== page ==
When Sam tagged me on an article about alkaline water, “Is alkaline water a miracle or BS? The science is in” I replied, “I haven’t read the article yet but I call BS.”
About 18 months ago I posted “Alkaline water is a thing (but is it a thing we should care about?)”. I’d just learned about it and had an initial skeptical gut response. Kind of like clean eating and the whole “detoxing” idea, I’m not keen on fads that purport miracle cures, especially if not strongly supported by facts. And the facts never support a miracle cure, by the way.
The new article in question casts further doubt on the claims of alkaline water. First, what is the idea behind it. According to Dr. Tanis Fenton, from the University of Calgary and an evidence analysts for Dieticians of Canada:
the marketing claims behind alkaline water are based on an old idea called the acid-ash hypothesis. This posits that eating certain food like meat, dairy and eggs results in something called acid ash in your body, which increases your acid levels and causes adverse health effects including osteoporosis.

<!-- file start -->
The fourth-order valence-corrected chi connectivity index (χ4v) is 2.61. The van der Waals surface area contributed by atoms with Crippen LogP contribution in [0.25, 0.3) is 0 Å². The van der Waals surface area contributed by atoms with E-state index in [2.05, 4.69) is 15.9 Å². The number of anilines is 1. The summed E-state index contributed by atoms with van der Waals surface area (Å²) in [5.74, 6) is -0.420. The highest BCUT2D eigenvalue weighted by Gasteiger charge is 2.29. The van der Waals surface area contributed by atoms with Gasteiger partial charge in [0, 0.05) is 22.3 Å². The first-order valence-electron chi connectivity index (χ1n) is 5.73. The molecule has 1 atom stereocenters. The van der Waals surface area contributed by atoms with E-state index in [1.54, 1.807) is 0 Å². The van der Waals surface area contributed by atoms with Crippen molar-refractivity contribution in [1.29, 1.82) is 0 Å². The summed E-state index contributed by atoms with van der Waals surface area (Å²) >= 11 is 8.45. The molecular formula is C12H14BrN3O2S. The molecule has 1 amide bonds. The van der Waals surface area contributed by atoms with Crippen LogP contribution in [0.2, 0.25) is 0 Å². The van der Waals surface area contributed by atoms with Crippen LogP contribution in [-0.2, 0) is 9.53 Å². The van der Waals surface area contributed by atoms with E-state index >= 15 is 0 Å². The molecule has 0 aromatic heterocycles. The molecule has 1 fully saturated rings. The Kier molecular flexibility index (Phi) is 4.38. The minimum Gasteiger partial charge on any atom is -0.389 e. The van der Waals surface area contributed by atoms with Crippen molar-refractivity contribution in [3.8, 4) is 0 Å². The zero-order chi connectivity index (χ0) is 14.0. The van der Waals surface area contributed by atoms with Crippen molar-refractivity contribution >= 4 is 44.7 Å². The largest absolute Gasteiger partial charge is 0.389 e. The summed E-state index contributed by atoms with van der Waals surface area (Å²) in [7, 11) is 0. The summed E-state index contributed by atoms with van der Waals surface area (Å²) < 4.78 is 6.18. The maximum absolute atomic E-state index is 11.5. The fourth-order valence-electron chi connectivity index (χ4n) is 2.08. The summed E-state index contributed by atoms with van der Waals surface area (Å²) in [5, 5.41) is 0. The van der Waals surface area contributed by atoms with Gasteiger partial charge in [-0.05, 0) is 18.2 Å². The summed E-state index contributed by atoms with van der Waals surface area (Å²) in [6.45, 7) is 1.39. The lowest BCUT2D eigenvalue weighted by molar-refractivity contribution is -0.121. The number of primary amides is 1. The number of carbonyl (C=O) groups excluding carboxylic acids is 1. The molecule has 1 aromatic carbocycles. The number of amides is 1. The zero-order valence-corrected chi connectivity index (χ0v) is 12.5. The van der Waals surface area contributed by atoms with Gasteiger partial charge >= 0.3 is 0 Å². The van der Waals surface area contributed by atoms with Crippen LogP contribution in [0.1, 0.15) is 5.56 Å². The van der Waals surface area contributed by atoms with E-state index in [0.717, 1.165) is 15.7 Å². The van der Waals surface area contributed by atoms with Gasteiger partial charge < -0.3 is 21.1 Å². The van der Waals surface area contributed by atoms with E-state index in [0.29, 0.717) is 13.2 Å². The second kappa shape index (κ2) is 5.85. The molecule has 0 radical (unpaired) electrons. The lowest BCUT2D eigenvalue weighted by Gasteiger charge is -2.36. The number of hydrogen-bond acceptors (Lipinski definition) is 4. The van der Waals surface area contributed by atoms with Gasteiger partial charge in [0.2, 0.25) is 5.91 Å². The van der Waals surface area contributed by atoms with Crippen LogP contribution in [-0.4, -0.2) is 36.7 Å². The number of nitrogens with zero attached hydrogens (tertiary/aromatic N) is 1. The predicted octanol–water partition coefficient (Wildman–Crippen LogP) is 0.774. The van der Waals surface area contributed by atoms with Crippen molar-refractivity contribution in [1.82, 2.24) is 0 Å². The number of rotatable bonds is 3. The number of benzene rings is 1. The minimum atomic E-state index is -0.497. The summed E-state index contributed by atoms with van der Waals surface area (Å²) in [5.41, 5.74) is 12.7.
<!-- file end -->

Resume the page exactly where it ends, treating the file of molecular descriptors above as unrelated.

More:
Trouble is, there is no scientific evidence to support the claim that raising the body’s alkaline level has any health benefits at all. According to Dr. Fenton:
you simply can’t change the pH of your body by drinking alkaline water. “Your body regulates its [blood] pH in a very narrow range because all our enzymes are designed to work at pH 7.4. If our pH varied too much we wouldn’t survive.”
While you can’t change the pH of your blood, your diet does affect the pH of your urine. “Most people’s urine is about 6, which is acidic,” she explains. However, “that’s no problem, that shows our kidneys is working.” So while it’s possible drinking alkaline water may make your urine less acidic, that doesn’t really make a difference; you’re literally just flushing money down the drain.
Bottom line: we don’t need to drink alkaline water because there is no problem for alkaline water to solve.
So yeah, even after reading the article (maybe even more intensely so, in fact), I still call bullshit on alkaline water.
What’s your take on fancy water (alkaline or other)?